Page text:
Today, information about sizing a pump correctly, buying one rationally, and related material are readily available regarding most pumping applications. But it’s what isn’t so commonly shared that can lead you to disappointment and unnecessary headache.
Many areas should be considered that could, indeed, affect pump life and quality, and the quality of the application — above and beyond pump performance. Consider these key factors before finalizing your hardware and application choices to increase pump reliability, substantially reduce the total cost of ownership, and increase the product’s return on investment.
Many applications feature particles suspended in the pumped fluid. The solids range in size from small bits of sand and rock, to potato scraps or sewage. What’s being pumped could be very abrasive, with the texture of liquid sandpaper that quickly wears away metals. Knowledge about material science can assist in warding off erosion.[pullquote]
Austempered ductile iron (ADI) is a very hard material that can protect the inner workings in an abrasive environment. CD4MCu, a hardened, stainless steel developed for chemical and abrasive applications, also is suitable for wear parts, including wear plates, seal plates and impellers. Many other components also are at risk, such as the volute and pump shaft. In some cases, a hardened volute of either ADI or CD4MCu and hardened shaft, manufactured with 17-4 PH, a type of stainless steel, are available to meet the rugged needs that some pumping applications demand.
Hardened shaft sleeves also are available for those tough applications, as are hard mechanical seal faces fabricated from silicon carbide or tungsten carbide. These hard seal faces won’t deteriorate very rapidly in a harsh, abrasive environment.
A less-than-suitable material might already be installed in an existing abrasive application. In this case, knowing what questions to ask when considering a better solution can be critical. If you’re pumping abrasives, hardened components count for a lot. Premature seal failures lead to increased downtime and maintenance expense, while worn impellers and other wear parts can lead to decreased pressure and flow.
Figure 1. It’s important to have access into the pump without having to disturb the plumbing or drive.
A primary cost of ownership is the time required to maintain a pump. At some point, every pump will require maintenance. Repairing it quickly and efficiently saves money. Being able to remove the rotating elements without disturbing the plumbing saves valuable time. Investing in a pump with a back cover plate is a smart move. Also, over time, abrasion and wear will open up internal clearances, so you’ll need a way to renew those clearances easily.
Self-cleaning features reduce the frequency of clogs forming when stringy matter is being pumped (Figure 1). Clog-prone applications might include sewage, meat processing, hair and rags — anything that can wrap around something else. Resisting clogs maintains efficiencies and decreases downtime.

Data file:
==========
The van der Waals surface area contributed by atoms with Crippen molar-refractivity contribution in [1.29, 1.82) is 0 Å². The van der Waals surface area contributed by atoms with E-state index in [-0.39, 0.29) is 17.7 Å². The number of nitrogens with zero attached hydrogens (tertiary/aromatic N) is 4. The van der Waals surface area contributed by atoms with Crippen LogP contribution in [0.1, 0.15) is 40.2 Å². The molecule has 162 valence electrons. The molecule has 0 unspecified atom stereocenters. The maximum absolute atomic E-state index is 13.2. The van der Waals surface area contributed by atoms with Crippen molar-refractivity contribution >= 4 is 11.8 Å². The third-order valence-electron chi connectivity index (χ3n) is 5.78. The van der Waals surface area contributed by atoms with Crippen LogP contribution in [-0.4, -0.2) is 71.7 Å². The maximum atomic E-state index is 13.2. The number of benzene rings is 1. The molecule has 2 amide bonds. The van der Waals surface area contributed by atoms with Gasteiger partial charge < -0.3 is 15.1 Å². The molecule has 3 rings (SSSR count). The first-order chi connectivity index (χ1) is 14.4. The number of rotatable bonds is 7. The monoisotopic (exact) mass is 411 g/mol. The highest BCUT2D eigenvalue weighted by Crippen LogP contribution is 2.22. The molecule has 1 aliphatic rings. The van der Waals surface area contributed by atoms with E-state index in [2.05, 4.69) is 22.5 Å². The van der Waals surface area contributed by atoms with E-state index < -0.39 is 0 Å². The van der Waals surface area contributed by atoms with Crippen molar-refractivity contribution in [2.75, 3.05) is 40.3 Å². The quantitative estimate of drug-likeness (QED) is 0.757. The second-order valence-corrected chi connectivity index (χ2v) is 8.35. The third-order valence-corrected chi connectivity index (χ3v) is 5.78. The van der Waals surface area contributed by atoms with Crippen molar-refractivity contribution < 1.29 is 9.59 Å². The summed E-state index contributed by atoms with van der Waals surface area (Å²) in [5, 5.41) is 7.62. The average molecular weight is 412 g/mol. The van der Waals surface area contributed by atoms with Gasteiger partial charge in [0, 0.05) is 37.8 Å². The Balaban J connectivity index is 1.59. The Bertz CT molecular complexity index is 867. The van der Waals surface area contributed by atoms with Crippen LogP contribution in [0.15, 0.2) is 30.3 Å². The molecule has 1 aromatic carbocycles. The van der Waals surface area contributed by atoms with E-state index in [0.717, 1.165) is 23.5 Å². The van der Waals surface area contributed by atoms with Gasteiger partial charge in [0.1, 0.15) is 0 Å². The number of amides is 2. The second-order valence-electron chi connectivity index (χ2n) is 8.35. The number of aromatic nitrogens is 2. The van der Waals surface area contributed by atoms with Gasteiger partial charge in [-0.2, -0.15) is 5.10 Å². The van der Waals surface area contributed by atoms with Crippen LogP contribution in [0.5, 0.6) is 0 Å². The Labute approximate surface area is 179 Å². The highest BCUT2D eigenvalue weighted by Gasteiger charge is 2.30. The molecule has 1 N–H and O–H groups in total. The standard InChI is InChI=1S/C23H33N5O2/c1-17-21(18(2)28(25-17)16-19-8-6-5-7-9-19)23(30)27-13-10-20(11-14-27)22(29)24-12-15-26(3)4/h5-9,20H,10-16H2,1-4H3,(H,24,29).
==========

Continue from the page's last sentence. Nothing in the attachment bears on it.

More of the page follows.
OEM parts and availability
Nobody buys a pump just to admire it. Pumps are intended to get the work done. And, if a pump fails, the need for that work to be completed continues. You’ll need to have ready access to spare parts to get the pump back up and running.
There are several smart reasons to invest in OEM parts: because a manufacturer’s reputation is at stake, your assurance of getting quality and reliability are increased. The manufacturer invested years — often decades — of research and development to ensure product quality. By providing basic information off of the pump nameplate, you should be able to rest assured you will receive the correct parts, in the correct materials when you order from the OEM. When you add it up, investing in OEM parts is an intelligent insurance policy.
Figure 2. Attention to the seal area of the pump can extend its life.
Historically, there are two approaches to do this. Mechanical seals allow for nearly zero leakage. Packing, on the other hand, allows a small amount of leakage along the shaft. Mechanical packing, however, isn’t considered state-of-the-art because it decreases efficiency while increasing the need for maintenance. The packing often scores the pump shaft, making it difficult to reseal and requiring a shaft repair or a replacement.
A variable is whether there’s a reservoir of lubrication for the seal. An oil reservoir helps to lubricate and cool the seal, extending seal life (Figure 2). Of further concern is dry-running or a blocked suction line. When a spinning pump isn’t moving fluid, an alternative means of lubrication greatly increases seal life.
Still, if a pump requires frequent maintenance, consider using a cartridge seal, which usually carries a price premium. Another option is a relatively inexpensive, fully internal pump cartridge seal, which can be used on many pumps (See Fig. 2). It requires minimal disassembly to install properly.